Carthew - Alderson Trail
ElevationAscent: 1,273' 388 m
Descent: -3,411' -1,040 m
High: 7,671' 2,338 m
Low: 4,260' 1,298 m
GradeAvg Grade: 10% (6°)
Max Grade: 40% (22°)
Popular runs nearby
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Highline to The Loop
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“A remote trail through gorgeous mountain scenery; meadows, wildflowers, peaks, turquoise lakes, fir forests, & creeks.”— Joan Pendleton
Summit Lake to shoulder of Mt Carthew:
At Summit Lake, the Carthew - Alderson Trail heads away from Summit Lake, going through meadows and thinly forested sections. It begins to climb gradually to a ridge in the distance, the shoulder of Mt Carthew. As it climbs, the trees give way to low bushes, and a sea of peaks to the south comes into view, including Chapman Peak and Mt Custer. Soon, the trail begins to climb switchbacks on the bare slope of the shoulder of Mt Carthew. The views get better and better! A few dark turquoise lakes come into view at the base of the peaks. These are the inaccessible North Lakes in Glacier National Park. The switchbacks end on the shoulder of Mt. Carthew.
Shoulder of Mt Carthew to Carthew Lakes:
The shoulder of Mt Carthew is the high point of Carthew - Alderson Trail. From the shoulder of Mt Carthew, in the direction ahead, one can now see the three Carthew Lakes below. Beyond them in the distance are the prairies of Alberta. The descent from here towards the Carthew Lakes is on a talus slope. The talus is made of small rocks and large gravel. The descent is gradual enough so that there is low risk of losing one's footing. Just above the first Carthew Lake, there is a snow patch to cross, even in late summer.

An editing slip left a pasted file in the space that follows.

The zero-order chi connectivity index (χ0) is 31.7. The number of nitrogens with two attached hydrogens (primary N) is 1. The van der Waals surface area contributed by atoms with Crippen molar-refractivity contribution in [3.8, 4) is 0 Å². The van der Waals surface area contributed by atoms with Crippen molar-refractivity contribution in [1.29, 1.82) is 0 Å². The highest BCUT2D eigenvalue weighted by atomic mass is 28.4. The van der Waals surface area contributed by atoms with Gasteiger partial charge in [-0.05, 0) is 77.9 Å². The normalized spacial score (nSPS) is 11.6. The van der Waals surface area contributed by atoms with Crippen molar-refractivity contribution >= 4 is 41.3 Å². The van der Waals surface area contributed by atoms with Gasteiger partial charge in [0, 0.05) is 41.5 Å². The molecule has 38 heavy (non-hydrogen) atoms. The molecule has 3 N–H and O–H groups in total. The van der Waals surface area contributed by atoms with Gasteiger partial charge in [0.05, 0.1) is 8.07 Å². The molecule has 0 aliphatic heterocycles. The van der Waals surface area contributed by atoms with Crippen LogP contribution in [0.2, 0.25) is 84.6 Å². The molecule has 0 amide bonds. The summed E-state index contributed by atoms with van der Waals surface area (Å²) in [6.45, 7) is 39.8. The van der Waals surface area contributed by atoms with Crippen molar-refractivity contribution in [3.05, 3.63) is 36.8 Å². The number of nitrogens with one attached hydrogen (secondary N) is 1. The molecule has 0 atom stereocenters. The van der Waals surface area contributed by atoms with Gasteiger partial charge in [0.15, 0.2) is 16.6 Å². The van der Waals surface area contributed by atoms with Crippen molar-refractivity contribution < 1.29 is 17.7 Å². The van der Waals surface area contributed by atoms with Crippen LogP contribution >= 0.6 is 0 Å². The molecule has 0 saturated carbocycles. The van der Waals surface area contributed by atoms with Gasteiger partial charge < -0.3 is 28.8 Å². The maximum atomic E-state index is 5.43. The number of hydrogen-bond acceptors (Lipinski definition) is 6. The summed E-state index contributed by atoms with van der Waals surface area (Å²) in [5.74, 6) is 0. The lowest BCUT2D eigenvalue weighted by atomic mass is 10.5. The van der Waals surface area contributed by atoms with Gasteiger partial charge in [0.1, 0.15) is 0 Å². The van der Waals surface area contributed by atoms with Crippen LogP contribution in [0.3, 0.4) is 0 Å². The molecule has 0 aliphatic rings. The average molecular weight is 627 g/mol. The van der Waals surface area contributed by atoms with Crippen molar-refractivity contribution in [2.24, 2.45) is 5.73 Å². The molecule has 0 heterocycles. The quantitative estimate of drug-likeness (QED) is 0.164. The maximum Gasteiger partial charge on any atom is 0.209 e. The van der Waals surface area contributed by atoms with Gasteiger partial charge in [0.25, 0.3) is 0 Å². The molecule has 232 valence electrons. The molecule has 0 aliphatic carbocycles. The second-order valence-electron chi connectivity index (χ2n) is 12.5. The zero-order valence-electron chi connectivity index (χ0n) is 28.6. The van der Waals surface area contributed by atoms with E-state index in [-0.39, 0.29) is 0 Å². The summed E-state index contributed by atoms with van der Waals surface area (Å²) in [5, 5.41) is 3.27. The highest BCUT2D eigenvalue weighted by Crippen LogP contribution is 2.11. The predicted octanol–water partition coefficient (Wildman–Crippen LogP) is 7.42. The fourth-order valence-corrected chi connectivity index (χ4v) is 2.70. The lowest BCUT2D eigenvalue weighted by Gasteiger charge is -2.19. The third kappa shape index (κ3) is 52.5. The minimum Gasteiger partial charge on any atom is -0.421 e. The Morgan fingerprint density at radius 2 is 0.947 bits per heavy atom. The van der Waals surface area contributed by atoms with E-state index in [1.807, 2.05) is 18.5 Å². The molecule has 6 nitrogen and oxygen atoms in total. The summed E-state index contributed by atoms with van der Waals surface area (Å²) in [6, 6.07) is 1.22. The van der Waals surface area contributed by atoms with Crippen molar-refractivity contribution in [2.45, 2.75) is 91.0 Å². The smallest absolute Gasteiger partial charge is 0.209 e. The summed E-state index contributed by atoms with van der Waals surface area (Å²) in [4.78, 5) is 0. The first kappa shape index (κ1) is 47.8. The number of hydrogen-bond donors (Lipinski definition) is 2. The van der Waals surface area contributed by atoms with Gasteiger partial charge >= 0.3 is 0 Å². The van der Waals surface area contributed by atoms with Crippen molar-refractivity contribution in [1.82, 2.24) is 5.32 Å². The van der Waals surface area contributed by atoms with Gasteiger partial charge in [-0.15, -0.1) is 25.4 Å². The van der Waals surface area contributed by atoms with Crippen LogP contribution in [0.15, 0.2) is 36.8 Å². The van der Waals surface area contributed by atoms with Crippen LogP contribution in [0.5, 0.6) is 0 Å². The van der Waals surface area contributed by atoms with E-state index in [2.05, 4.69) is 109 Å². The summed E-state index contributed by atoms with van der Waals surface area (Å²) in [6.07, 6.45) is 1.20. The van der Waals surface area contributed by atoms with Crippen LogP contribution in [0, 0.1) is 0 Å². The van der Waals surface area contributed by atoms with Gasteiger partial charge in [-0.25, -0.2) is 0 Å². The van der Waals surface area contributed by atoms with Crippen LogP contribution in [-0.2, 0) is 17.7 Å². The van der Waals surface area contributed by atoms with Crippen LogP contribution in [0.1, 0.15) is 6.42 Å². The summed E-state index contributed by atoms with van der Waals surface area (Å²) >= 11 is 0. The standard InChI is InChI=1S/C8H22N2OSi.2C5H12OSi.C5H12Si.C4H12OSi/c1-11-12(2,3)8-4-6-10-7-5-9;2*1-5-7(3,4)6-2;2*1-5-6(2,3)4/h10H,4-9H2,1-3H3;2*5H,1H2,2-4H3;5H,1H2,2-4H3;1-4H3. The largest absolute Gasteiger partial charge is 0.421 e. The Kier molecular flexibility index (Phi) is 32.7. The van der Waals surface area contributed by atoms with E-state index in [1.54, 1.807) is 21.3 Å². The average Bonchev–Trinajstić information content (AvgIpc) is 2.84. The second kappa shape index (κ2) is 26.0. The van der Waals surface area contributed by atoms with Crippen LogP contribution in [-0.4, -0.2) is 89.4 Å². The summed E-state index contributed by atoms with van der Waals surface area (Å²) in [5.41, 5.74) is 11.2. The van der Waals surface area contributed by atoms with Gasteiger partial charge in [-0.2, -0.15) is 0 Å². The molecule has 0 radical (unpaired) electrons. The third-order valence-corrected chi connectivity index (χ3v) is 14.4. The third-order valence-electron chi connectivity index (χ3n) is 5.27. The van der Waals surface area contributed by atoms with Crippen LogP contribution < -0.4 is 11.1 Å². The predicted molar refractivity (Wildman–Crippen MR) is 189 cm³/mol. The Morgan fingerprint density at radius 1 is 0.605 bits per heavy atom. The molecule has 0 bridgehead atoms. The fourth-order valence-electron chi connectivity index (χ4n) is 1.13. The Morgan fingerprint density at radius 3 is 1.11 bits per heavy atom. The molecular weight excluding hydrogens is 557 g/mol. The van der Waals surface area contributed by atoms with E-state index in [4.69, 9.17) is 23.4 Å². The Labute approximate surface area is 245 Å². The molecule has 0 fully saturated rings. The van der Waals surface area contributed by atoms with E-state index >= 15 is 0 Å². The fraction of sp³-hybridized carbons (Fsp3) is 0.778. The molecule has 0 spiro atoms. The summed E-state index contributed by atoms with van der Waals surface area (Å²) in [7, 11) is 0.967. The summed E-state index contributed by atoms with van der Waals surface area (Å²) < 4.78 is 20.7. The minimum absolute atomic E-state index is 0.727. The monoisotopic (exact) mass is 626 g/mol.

The Carthew Lakes are three beautiful, turquoise blue, alpine lakes. They are nestled in the valley between Mt Carthew and the shoulder of Mt Alderson. They are surrounded by talus slopes, alpine meadows, and snow patches. The trail follows the shoreline of the two larger Carthew Lakes and is flat here.
Carthew Lakes to Alderson Lake:
Veering away from the middle Carthew Lake, the trail begins a steep descent, as it heads to Alderson Lake. The descent begins over rocky and then bush-covered terrain. As altitude is lost, the bushes become larger and short trees begin to dominate. The trees get taller, and one is in a thin fir forest when they reach Alderson Lake. Alderson Lake is a sub-alpine lake, surrounded by walls of Mt Alderson on the sides opposite the trail.
Alderson Lake to Waterton Townsite:
Leaving Alderson Lake, one quickly finds themselves in a thick fir forest, with Carthew Creek at the bottom of the steep hillside to the left of the trail. The trail gradually descends into Waterton Townsite for the last four miles.
This is a segment of the GDT (Great Divide Trail): greatdividetrail.com
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We need help with the following missing trail information:
Need to Know, Dogs Allowed, Runner Notes
Land Manager: Parks Canada - Waterton Lakes National Park